Losses mounted within the performance battery division of chemicals and sustainable technologies group Johnson Matthey last year as the company made the decision to quit its Dundee site.
The group announced in the run-up to Christmas 2015 that it was moving its Battery Systems (JMBS) unit to Milton Keynes in order to be closer to its customer base.
Accounts newly published at Companies House show the subsidiary made a pre-tax loss of £6.96 million in the year to March 31, a widening of the £5.37m loss in the previous 12 month period.
Turnover fell sharply from £8.26m to £4.5m in the period, with the loss for the year after tax coming in at £5.51m.
In his strategic report to the accounts, company secretary Simon Farrant said the group made high performance battery packs – predominantly using lithium ion cells – for use in the motor trade and wider industry.
“The year saw turnover decrease from £8,268,000 to £4,526,000 as the automotive business had a slower than anticipated recovery, however battery systems for non-automotive appliances such as power tools and ebikes made further progress,” Mr Farrant said.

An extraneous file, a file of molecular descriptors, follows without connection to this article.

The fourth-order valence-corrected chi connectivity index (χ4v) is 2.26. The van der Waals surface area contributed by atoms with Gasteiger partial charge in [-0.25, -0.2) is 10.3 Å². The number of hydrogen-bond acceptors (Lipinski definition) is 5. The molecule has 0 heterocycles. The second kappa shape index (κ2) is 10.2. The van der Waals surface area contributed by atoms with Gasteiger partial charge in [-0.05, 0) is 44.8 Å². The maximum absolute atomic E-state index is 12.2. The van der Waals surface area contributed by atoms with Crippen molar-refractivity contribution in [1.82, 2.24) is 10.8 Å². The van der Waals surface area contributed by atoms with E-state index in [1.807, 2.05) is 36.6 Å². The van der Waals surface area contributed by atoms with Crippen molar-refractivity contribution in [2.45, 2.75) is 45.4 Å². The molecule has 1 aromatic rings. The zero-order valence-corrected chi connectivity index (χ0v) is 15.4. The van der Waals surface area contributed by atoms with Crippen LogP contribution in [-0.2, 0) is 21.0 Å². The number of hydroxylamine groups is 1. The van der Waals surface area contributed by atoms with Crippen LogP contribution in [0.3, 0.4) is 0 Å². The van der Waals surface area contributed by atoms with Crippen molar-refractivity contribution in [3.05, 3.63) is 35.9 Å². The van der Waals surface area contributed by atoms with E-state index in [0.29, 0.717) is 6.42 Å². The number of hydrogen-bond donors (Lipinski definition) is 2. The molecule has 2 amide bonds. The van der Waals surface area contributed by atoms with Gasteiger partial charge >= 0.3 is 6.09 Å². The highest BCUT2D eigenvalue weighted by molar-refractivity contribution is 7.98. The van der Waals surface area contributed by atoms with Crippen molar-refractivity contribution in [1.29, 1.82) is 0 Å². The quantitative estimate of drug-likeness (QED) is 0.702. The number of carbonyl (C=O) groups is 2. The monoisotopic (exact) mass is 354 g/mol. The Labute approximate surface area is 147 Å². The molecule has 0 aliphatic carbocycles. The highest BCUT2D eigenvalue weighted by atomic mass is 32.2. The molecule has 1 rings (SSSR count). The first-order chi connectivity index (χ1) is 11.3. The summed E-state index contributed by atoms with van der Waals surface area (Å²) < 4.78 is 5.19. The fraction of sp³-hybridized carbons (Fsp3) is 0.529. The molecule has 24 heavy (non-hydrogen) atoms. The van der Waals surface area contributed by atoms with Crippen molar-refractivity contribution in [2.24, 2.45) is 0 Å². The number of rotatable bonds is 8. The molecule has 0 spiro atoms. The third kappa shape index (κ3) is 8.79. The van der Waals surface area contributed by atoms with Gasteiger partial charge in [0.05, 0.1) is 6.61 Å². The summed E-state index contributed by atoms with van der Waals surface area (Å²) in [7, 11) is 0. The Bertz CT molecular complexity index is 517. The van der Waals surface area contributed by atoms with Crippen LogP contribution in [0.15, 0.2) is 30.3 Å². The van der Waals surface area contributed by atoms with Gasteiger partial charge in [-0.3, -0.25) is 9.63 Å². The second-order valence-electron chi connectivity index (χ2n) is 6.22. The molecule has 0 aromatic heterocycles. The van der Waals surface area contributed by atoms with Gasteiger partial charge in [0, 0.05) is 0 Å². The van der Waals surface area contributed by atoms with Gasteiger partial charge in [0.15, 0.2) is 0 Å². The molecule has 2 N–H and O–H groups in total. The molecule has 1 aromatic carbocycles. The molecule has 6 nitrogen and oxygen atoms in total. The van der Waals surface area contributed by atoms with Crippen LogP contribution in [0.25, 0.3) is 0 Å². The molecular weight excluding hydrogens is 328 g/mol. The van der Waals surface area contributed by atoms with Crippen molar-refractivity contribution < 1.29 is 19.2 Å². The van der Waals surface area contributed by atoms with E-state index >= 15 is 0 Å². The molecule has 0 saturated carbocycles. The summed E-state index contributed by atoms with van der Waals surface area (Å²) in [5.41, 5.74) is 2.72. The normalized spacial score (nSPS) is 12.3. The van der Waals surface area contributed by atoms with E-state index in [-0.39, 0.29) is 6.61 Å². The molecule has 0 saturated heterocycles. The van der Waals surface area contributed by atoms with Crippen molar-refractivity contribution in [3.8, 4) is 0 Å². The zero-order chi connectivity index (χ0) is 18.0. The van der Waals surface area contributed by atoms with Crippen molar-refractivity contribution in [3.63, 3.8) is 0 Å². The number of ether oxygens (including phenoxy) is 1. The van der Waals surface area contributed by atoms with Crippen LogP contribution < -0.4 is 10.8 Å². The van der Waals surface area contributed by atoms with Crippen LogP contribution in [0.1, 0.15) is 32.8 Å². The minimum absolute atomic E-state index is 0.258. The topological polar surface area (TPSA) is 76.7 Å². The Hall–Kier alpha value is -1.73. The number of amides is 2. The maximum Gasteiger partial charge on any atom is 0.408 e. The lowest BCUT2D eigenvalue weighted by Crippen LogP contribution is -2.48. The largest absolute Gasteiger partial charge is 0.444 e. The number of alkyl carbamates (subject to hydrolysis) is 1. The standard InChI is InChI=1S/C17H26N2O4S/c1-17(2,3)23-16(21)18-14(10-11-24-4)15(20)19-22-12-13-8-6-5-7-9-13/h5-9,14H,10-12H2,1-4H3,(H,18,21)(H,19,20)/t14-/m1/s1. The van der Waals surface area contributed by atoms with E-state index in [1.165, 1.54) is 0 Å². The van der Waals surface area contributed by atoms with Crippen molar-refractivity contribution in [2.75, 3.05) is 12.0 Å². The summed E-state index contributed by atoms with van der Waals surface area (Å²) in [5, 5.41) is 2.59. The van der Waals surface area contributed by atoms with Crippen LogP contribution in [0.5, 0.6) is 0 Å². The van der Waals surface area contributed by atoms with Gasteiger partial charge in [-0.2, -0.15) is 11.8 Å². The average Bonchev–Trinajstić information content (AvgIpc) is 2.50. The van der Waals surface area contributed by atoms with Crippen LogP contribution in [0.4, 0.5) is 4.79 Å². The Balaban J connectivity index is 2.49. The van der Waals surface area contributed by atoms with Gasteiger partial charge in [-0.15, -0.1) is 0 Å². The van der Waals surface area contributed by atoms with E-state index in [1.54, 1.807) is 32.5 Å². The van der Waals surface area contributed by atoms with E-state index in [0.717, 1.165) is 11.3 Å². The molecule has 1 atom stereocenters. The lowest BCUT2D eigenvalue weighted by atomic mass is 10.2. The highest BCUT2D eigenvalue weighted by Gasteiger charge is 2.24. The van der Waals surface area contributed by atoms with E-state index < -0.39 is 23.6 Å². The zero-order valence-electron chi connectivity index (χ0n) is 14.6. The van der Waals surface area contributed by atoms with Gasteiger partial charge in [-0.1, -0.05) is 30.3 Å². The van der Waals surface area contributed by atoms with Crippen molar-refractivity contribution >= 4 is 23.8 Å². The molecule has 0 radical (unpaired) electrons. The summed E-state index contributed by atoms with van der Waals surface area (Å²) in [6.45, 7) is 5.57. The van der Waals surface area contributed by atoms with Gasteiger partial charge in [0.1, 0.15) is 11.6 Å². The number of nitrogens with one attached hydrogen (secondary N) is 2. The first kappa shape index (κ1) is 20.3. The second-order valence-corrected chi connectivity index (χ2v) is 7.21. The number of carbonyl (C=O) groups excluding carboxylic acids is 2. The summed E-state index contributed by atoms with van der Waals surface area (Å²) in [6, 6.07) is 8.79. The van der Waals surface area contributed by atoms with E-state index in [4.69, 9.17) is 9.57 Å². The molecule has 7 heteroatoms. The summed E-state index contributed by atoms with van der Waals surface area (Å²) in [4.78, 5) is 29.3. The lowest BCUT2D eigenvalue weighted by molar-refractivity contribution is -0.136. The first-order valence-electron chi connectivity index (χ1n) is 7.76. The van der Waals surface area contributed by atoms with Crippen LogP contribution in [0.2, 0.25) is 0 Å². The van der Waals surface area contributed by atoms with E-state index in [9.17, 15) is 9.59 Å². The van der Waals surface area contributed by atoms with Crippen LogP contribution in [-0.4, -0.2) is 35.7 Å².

The accounts also disclose the costs associated with the decision to leave Dundee.
The group’s manufacturing plant at Wester Gourdie Industrial estate was a legacy of its purchase of Axeon Group in 2012.
The Dundee unit had an average monthly workforce of 53 staff when the closure decision was taken.
The accounts show the group paid “termination benefits” of £1.09m to impacted workers plus took a write down stock of £180,000 on the move.
A further £332,000 of costs were incurred during the move but how that money was spent is not described.
Mr Farrant said: “During the year the company commenced the relocation of its automotive business from Dundee to Milton Keynes in order to better serve its customers.
“This resulted in a major restructuring charge of £1,607,000.
“The business also carried on investing heavily in research and development leading to an increase in operating loss of 30% year on year.”
London registered company Johnson Matthey Battery Systems Engineering Limited – the group whose function it is to design the battery systems that JMBS manufacture – saw profits more than double in the year to March 31.
The return of £386,000 came from revenues of £1.86m, slightly lower than the previous year’s £1.95m.
The two firms share an immediate parent company in AG Holding Limited, which in turn is part of London Stock Exchange-listed Johnson Matthey PLC.